Go to a  "printer friendly" view of this message which allow an easy print Printer-friendly copy Go to the page which allows you to send this topic link and a message to a friend Email this topic to a friend
Forums Lobby MASTER YOUR TOOLS - Hardware & Software Nikon Speedlights & Lighting topic #819
View in linear mode

Subject: "Concert-photography with SB-28" Previous topic | Next topic
Jonny_Lindh Basic MemberMon 17-Dec-01 07:33 PM
2 posts Share on Facebook Share on Twitter Share on Linkedin    Click to send email to this author Click to send private message to this authorClick to view this author's profile
"Concert-photography with SB-28"



          

I often photograph concerts, and have recently begun using the Sb-28 with my F-90x, but still haven´t been able to get good overall results. Using the TTL-setting is not an option, since a spotlight from stage easily makes the picture underexposed, and using the manual setting just isn´t possible. To much time adjusting the distance-scale on the flash... My question, is there a setting on this flash were the flash only uses the distance from camera to subject-information and the chosen aperture on the camera when calculating for the right flash exposure? I want to be able to expose the "background" whatever way I want, without worrying about the flash being tricked by bright (or sometimes dim) stagelight...

  

Alert Printer-friendly copy | Reply | Reply with quote | Top

Replies to this topic
Subject Author Message Date ID
Reply message RE: Concert-photography with SB-28
jrp Administrator
17th Dec 2001
1
Reply message RE: Concert-photography with SB-28
WingSpan
18th Dec 2001
2
Reply message RE: Concert-photography with SB-28
Jonny_Lindh
18th Dec 2001
3
     Reply message RE: Concert-photography with SB-28
benjaminhaworth
18th Dec 2001
4
     Reply message RE: Concert-photography with SB-28
JM
18th Dec 2001
5
Reply message RE: Concert-photography with SB-28
lstavast
02nd Feb 2002
6

jrp Administrator JRP is one of the co-founders, has in-depth knowledge in various areas. Awarded for his contributions for the Resources Charter MemberMon 17-Dec-01 11:10 PM
33936 posts Share on Facebook Share on Twitter Share on Linkedin    Click to send email to this author Click to send private message to this authorClick to view this author's profile
#1. "RE: Concert-photography with SB-28"
In response to Reply # 0


San Pedro Garza García, MX
          

of the concert stage in perfect exposure since it is subjected to high contrasting spotlights.
In the situation you described, yes, you can have the background well exposed but the area lit by the spotlight will be overexposed.
I had very good results with a long tele lens, allowing me to choose a small area; unless the stage is uniformly lit, which seldom is.

Have a great time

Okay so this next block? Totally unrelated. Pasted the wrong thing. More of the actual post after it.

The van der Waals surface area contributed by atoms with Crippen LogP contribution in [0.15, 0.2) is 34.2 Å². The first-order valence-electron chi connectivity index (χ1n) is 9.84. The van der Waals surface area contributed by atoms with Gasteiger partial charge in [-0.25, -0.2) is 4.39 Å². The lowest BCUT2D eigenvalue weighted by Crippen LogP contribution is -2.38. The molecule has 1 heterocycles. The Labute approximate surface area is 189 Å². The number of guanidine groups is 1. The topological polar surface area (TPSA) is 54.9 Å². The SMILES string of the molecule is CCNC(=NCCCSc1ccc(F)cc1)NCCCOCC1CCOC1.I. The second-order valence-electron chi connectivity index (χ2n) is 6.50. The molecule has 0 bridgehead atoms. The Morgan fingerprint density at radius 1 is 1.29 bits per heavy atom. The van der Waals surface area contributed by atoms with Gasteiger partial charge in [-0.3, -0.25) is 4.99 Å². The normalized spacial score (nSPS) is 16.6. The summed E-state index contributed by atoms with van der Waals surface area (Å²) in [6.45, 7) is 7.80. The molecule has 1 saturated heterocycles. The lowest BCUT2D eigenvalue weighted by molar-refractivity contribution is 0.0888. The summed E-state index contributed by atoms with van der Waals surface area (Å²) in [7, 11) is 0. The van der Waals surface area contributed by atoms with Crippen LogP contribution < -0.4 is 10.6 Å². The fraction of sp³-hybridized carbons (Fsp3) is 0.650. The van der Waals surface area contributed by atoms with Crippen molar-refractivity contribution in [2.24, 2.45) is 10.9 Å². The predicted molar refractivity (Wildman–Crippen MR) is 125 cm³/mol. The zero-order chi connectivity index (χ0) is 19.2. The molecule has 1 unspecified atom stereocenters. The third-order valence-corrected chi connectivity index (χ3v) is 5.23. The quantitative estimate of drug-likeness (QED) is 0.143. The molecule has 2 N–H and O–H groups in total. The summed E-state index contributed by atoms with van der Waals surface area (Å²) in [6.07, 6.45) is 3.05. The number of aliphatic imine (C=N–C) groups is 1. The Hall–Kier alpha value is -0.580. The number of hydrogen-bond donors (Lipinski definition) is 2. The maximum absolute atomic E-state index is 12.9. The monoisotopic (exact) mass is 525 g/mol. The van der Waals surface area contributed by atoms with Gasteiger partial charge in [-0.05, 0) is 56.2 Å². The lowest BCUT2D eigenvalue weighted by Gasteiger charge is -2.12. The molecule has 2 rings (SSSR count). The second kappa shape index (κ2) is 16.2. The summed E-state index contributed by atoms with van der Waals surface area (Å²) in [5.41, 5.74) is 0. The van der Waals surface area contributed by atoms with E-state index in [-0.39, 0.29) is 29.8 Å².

JRP (Founder & Administrator. Nikonian at the north-eastern Mexican desert) Gallery, Brief Love Story, The Team
Join the Silver, Gold and Platinum members that help this happen; upgrade. Join your personal web site to the Nikonians WebRing
Make sure you check our workshops at The Nikonians Academy and the product catalog of the Photo Pro Shop

  

Alert Printer-friendly copy | Reply | Reply with quote | Top

WingSpan Basic MemberTue 18-Dec-01 12:36 AM
674 posts Share on Facebook Share on Twitter Share on Linkedin    Click to send email to this author Click to send private message to this authorClick to view this author's profile
#2. "RE: Concert-photography with SB-28"
In response to Reply # 0


Gainesville, US
          

Take a look at this web site. It gives a ton of useful information to solve exactly the problems you are dealing with. (And it's worth looking at just for the really great concert photos!)

http://www.photo.net/photo/canon/mirarchi/concert/concer_i.htm

WingSpan

Richard

My Photo Gallery

  

Alert Printer-friendly copy | Reply | Reply with quote | Top

    
Jonny_Lindh Basic MemberTue 18-Dec-01 10:06 AM
2 posts Share on Facebook Share on Twitter Share on Linkedin    Click to send email to this author Click to send private message to this authorClick to view this author's profile
#3. "RE: Concert-photography with SB-28"
In response to Reply # 2



          

I´ve read this article before, and true, it has lots of tips usefull for me, but it really doesn´t cover the area of flash-photography that much. My question is quite simple really; Is there a setting on the flash (other than the fully manual) where it doesn´t measure the light at all, but only takes the aperture chosen and distance to subject in consideration? Thanks

  

Alert Printer-friendly copy | Reply | Reply with quote | Top

        
benjaminhaworth Basic MemberTue 18-Dec-01 08:15 PM
82 posts Share on Facebook Share on Twitter Share on Linkedin    Click to send email to this author Click to send private message to this authorClick to view this author's profile
#4. "RE: Concert-photography with SB-28"
In response to Reply # 3


Clitheroe, GB